Depression Classic: ‘This Close to Happy’

Adam Kirsch in Tablet:

ImagesThe problem with depression—the thing that makes it so hard to describe, and gives its sufferers a bad conscience—is its resemblance to unhappiness. Unhappiness is part of every life, and most people learn how to cope with it: by changing the conditions that cause it, or by distracting themselves, or by actively repressing it. A person who can’t deal with being unhappy is seen as a moral failure—childish, selfish, “difficult.” It is all too easy to apply the same judgment to a depressed person, as if depression just meant luxuriating in unhappiness. David Foster Wallace wrote a brilliant story, “The Depressed Person,” in which a woman worries that by describing her suffering she will only disgust her friends and even her therapist—a worry which itself feeds into her suffering. But depression is actually the opposite of unhappiness, because it is precisely not “a part of life.” When you are unhappy, life is pressing you, hurting you, and you are forced to respond to it. An unhappy life is a problem, and to be absorbed in a problem is to be absorbed in existence. When you are depressed, on the other hand, there is no problem, because there is nothing to be solved. Existence itself seems to retreat, to leave you stranded, without purchase on things, people, yourself. In her new memoir, This Close to Happy: A Reckoning with Depression, Daphne Merkin describes it this way:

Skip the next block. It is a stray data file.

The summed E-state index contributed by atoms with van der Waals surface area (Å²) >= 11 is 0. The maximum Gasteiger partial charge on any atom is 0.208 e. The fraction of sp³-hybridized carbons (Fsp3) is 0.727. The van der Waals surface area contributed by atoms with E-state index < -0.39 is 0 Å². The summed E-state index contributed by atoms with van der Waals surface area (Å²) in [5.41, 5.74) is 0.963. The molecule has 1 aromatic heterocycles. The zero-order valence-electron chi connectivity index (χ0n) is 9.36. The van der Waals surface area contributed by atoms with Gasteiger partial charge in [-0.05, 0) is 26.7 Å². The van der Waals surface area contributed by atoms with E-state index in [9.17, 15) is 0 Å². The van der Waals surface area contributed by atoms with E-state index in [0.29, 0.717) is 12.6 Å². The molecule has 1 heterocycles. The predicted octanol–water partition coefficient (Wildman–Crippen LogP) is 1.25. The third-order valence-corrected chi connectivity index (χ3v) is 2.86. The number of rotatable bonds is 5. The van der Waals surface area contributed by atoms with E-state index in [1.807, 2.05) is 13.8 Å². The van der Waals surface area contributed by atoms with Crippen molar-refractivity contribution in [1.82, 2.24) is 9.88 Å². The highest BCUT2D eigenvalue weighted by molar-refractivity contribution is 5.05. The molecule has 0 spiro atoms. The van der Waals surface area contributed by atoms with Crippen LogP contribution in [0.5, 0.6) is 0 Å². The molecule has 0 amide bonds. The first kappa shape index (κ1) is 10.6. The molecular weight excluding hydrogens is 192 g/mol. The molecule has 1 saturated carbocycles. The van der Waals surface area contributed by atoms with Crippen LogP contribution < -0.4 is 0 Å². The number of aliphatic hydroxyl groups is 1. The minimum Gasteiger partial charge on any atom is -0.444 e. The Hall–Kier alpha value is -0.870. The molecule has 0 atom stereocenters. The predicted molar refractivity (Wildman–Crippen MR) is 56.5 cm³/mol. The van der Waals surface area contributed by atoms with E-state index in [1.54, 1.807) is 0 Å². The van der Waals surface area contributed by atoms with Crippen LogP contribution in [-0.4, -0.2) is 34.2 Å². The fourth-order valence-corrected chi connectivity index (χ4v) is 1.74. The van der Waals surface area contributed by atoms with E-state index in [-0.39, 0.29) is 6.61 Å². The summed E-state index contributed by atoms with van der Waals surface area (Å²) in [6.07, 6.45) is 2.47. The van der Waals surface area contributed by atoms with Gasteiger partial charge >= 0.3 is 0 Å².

Now you can no longer figure out what it is that moves other people to bustle about out there in the world, doing errands, rushing to appointments, picking up a child from school. You have lost the thread that pulled the circumstances of your life together. Nothing adds up and all you can think about is the raw nerve of pain that your mind has become—and, once again, how merciful it would be to yourself and others to extinguish this pain.

This is the situation that Heidegger called anxiety, and that Sylvia Plath describes as being covered with a bell jar.

More here.

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